I had heard many things about the man nicknamed the “Tuna.” I had heard that he was gruff and moody but that he could be witty and sarcastic and that one never really knew which Bill one might get on any particular day or at any particular time. For my part, I was not going to pre-judge him based on the reports of others or hearsay. I was going to respect the man and his authority and hoped to work well with him in those areas we had common interest and responsibilities. We both wanted the players and coaches to win on and off the field. We both wanted good men to succeed, and we wanted to win in the right way. We just wanted to win. I was tired of losing. Coach Parcells had been hired by then Jets’ owner Leon Hess earlier that spring. This came on the heels of Bill leading his former employer, the New England Patriots, to Super Bowl XXXI in January of 1997. The Green Bay Packers had beaten New England 35-21 in New Orleans, and rumors were flying about the possibility that Parcells might be moving to New York to coach the Jets. I had more than just a little interest in this possibility and was following the breaking news religiously. Any change to the coaching staff or front office could have significant consequences on me and my role with the team.
According to reports, Coach Parcells wanted more control over personnel decisions than New England owner, Bob Kraft, had been willing to give him. Bill wanted to be able to “shop for the groceries” as he had put it. He wanted to choose the players that he would coach. Leon Hess was willing to give him the shopping cart and the credit card. Eventually, Bill came to the Jets and the franchise has not been the same since. It was a watershed moment for a franchise that had always taken a backseat to the Giants in New York and could never seem to win consistently. Every year, the team in green would fail; and you would hear “same ole Jets” around the water coolers of Long Island.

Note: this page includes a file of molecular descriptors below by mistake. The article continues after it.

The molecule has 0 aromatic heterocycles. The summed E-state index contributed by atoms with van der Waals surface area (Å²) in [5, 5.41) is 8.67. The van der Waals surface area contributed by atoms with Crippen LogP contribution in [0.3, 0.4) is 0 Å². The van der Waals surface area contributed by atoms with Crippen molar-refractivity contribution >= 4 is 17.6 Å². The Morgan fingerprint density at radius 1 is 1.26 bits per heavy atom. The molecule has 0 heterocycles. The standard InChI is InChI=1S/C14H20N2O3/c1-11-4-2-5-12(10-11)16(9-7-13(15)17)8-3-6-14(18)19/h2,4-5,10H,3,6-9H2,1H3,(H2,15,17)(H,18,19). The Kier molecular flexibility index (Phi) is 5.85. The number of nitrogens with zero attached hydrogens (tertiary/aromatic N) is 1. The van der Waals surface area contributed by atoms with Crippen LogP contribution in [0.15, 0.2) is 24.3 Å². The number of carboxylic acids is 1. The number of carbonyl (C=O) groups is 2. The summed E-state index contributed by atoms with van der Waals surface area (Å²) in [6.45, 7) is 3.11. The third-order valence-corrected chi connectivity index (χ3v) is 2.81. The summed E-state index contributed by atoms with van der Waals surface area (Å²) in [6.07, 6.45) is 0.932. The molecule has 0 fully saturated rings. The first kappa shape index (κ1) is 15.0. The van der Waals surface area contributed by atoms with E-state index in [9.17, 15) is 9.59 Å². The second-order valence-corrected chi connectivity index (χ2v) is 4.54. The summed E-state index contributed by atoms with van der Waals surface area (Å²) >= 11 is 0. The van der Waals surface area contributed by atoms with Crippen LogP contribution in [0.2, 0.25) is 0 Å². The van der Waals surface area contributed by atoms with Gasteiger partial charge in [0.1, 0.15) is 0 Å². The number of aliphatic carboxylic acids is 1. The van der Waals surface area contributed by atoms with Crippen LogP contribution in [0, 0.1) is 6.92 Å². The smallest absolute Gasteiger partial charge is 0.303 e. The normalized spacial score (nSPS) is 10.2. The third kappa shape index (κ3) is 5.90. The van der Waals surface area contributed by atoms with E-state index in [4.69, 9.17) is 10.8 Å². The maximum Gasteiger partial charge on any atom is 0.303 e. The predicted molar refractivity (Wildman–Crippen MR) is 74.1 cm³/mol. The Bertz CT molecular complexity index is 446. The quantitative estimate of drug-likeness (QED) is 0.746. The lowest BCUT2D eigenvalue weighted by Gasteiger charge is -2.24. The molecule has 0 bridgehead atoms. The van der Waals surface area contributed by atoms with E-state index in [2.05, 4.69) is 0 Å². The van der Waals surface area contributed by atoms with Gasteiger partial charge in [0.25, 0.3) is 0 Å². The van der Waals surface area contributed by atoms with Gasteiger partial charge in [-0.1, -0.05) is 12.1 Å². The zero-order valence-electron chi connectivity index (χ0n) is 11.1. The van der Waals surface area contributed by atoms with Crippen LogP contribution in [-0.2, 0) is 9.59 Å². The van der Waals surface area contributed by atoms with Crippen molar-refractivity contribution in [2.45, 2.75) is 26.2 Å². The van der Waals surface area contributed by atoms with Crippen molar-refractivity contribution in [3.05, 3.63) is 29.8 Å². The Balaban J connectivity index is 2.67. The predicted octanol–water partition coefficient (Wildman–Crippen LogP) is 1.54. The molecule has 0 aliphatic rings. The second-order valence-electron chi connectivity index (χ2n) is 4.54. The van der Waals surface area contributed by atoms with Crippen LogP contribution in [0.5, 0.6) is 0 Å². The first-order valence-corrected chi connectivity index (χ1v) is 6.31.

After Coach Parcells was hired, I was able to connect with team executive, Scott Pioli, who along with Mike Tannenbaum, advised Bill Parcells on player personnel and salary cap issues. Scott Pioli had Bill’s ear, and I had some things that I wanted Bill to consider with regard to the chaplaincy program. The coming few months would make or break my time in New York, and Pioli held the key.
During my previous two seasons in New York, I had been effectively shut out from the team. With the exception of the occasional visit to the team facility and conducting team chapels at the team hotel prior to games, I was not allowed in their world. I was hidden.
The previous coach, Rich Kotite, had placed strict controls on the chaplain before me; and I was under those same protocols. I couldn’t be around the players much, and that didn’t make much sense to me. I just couldn’t do my job. I felt that doctors had to be able to be around their patients and that chaplains should be allowed to be around those who may want to connect with them. I needed someone to intervene in this. I needed Scott Pioli to come through for me and for the sake of the players who needed guidance and care.
During my initial conversation with Pioli, I made this all very clear; and he was in agreement. I needed access to the players on a regular basis and in a variety of contexts. I asked for the mother lode. I asked Scott to go to bat for me. I asked for an office at the team facility. I asked to travel with the team and stay at the team hotel. I asked to be allowed in the locker room. I basically asked for everything that I could think of, in the hope that I would at least get something better than I was getting under Coach Kotite. I would have left New York had nothing changed. It did. Everything changed. The chaplaincy program has not been the same since then either. Bill was a catalyst for change in so many ways.